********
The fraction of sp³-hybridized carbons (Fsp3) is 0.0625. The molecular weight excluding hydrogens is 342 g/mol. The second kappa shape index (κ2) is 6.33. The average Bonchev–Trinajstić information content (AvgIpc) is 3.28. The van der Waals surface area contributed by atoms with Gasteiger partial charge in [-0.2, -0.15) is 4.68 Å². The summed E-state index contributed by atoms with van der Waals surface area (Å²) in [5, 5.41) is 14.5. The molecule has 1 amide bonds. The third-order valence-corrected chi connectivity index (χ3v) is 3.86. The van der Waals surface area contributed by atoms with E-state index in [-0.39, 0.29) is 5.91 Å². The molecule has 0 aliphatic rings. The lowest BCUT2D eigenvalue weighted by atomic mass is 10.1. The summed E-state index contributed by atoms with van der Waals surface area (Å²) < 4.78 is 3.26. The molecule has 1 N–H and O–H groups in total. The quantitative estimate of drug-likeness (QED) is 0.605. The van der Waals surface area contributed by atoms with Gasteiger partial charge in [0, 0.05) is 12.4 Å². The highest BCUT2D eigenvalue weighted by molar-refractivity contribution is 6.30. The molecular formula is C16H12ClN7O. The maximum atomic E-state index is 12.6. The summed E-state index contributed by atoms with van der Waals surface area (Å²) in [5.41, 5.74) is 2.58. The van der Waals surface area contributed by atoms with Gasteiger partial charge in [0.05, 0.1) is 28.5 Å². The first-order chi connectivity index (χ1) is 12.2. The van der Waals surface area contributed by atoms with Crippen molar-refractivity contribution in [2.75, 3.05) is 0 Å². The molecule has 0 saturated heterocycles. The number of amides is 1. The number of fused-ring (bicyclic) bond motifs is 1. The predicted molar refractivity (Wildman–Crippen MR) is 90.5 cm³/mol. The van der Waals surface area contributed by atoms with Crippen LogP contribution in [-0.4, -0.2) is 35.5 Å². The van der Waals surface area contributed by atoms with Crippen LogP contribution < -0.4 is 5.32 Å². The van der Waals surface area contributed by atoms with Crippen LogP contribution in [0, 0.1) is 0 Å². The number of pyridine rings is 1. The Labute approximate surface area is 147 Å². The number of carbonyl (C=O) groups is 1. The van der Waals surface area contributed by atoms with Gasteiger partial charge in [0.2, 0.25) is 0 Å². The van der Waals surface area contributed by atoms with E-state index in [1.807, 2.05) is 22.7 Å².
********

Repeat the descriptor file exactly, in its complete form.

The fraction of sp³-hybridized carbons (Fsp3) is 0.0625. The molecular weight excluding hydrogens is 342 g/mol. The second kappa shape index (κ2) is 6.33. The average Bonchev–Trinajstić information content (AvgIpc) is 3.28. The van der Waals surface area contributed by atoms with Gasteiger partial charge in [-0.2, -0.15) is 4.68 Å². The summed E-state index contributed by atoms with van der Waals surface area (Å²) in [5, 5.41) is 14.5. The molecule has 1 amide bonds. The third-order valence-corrected chi connectivity index (χ3v) is 3.86. The van der Waals surface area contributed by atoms with E-state index in [-0.39, 0.29) is 5.91 Å². The molecule has 0 aliphatic rings. The lowest BCUT2D eigenvalue weighted by atomic mass is 10.1. The summed E-state index contributed by atoms with van der Waals surface area (Å²) < 4.78 is 3.26. The molecule has 1 N–H and O–H groups in total. The quantitative estimate of drug-likeness (QED) is 0.605. The van der Waals surface area contributed by atoms with Gasteiger partial charge in [0, 0.05) is 12.4 Å². The highest BCUT2D eigenvalue weighted by molar-refractivity contribution is 6.30. The molecular formula is C16H12ClN7O. The maximum atomic E-state index is 12.6. The summed E-state index contributed by atoms with van der Waals surface area (Å²) in [5.41, 5.74) is 2.58. The van der Waals surface area contributed by atoms with Gasteiger partial charge in [0.05, 0.1) is 28.5 Å². The first-order chi connectivity index (χ1) is 12.2. The van der Waals surface area contributed by atoms with Crippen molar-refractivity contribution in [2.75, 3.05) is 0 Å². The molecule has 0 saturated heterocycles. The number of amides is 1. The number of fused-ring (bicyclic) bond motifs is 1. The predicted molar refractivity (Wildman–Crippen MR) is 90.5 cm³/mol. The van der Waals surface area contributed by atoms with Crippen LogP contribution in [-0.4, -0.2) is 35.5 Å². The van der Waals surface area contributed by atoms with Crippen LogP contribution < -0.4 is 5.32 Å². The van der Waals surface area contributed by atoms with Crippen LogP contribution in [0, 0.1) is 0 Å². The number of pyridine rings is 1. The Labute approximate surface area is 147 Å². The number of carbonyl (C=O) groups is 1. The van der Waals surface area contributed by atoms with Gasteiger partial charge in [0.2, 0.25) is 0 Å². The van der Waals surface area contributed by atoms with E-state index in [1.807, 2.05) is 22.7 Å².